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Let’s say there’s a class of 30 students, and we want to store their grades for each of their courses (six courses in total).

All we need to do is to keep the first column(i.e., Column 0), fixed for students, and the rest of the columns to store grades. We will have to follow a specific order to make sure the scores and students don’t get mixed up. Each element of the first column will hold a reference to an array containing marks of the student. So, there will be 30 rows and 6 columns. Now we can calculate the student’s percentage, class average, and the student’s position.

Here I couldn't find the average of students and their respective position.

I need the updated code, I'm not able to solve any further!!

What I have tried:

#include <iostream>
using namespace std;
float Percent(float []);

int main()
    float marks[10][6]={0};
    int x;
    cout<<"Enter the number of students : ";
    cout<<"Enter the marks of students: \n";
    for(int i=0;i<x;i++)
        cout<<"Enter the marks obtained by student "<<i+1<<" :"<<endl;
        cout<<"\tSub-1 = ";
        cout<<"\tSub-2 = ";
        cout<<"\tSubj-3 = ";
        cout<<"\tSubj-4 = ";
        cout<<"\tSubj-5 = ";
        cout<<"\tSubj-6 = ";
    cout<<"\n St.No.   Sub-1   Sub-2   Sub-3   Sub-4   Sub-5   Sub-6  ";
    for(int j=0;j<x;j++)
    return 0;
float Percent(float marks[])
    float sum=0;
    for(int count=0;count<6;count++)
    return sum/6;
Updated 16-Sep-21 4:25am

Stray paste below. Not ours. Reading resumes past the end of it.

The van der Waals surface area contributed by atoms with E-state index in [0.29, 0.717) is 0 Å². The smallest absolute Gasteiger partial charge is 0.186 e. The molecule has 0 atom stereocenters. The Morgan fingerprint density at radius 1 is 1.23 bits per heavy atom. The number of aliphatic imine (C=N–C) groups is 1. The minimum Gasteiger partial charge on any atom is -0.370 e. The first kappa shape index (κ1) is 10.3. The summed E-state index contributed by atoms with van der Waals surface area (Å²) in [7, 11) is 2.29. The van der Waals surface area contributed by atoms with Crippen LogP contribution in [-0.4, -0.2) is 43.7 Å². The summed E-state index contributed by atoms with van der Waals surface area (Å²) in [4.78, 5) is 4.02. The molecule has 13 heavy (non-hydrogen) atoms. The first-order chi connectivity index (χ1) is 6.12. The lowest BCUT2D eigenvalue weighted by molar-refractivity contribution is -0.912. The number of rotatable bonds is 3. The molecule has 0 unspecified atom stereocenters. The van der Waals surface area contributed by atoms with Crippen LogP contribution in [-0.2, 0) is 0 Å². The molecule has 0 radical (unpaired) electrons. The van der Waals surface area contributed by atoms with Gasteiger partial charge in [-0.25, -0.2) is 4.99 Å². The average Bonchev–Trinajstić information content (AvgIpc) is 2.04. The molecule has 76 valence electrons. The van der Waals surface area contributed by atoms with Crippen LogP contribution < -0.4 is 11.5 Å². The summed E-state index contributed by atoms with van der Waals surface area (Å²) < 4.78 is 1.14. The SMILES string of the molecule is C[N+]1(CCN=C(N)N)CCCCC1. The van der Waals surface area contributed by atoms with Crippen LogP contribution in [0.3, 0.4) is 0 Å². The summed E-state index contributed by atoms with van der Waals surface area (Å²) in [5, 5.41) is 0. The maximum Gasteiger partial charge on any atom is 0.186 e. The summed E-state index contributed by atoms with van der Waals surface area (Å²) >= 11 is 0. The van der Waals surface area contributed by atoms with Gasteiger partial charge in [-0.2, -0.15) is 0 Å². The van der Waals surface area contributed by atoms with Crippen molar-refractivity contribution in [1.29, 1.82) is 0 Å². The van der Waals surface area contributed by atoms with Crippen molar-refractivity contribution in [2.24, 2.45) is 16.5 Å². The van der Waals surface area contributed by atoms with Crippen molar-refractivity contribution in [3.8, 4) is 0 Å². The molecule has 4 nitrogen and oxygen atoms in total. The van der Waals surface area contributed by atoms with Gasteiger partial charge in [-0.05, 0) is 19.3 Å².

Richard MacCutchan 16-Sep-21 9:09am
You are not storing any of your values so it makes it harder to calculate the results you want. A better idea would be to create Student class and add each student object to a 1D array. That way you can travers the array to find the averages, [positions and class average.
Rick York 16-Sep-21 11:40am
Have you noticed the fact you have the value 6 hard-coded quite a few places? What would happen if your teacher decided you need to check 8 values? The answer is NOT change all 6s to 8s. The answer is to make the number of items a constant value and define it in ONE place and pass that as a parameter to functions like Percent and everywhere input and/or output are done should be loops.

In addition to Solution 1 and following up on Richard's comments.

You need to store the Percentage that you have calculated. You could just add another column to the array but to do that would be ignoring everything that C++ is capable of.

Create a class to store each student and the marks for each subject - and move that function Percent into the class as a method on the members of the class. You have some choices on how you define the class e.g.
class student {
        float studentID;
        float Subj1;
        float Subj2;
        // etc
        float Average;
class student {
        int studentID;
        float marks[6];
        float Average;
You might decide to not have Average as a property of the class but you are going to want to use that value a few times, so consider: do you really want to calculate it each time? All of these things are up to you and these decisions are what you will be graded on for your assignment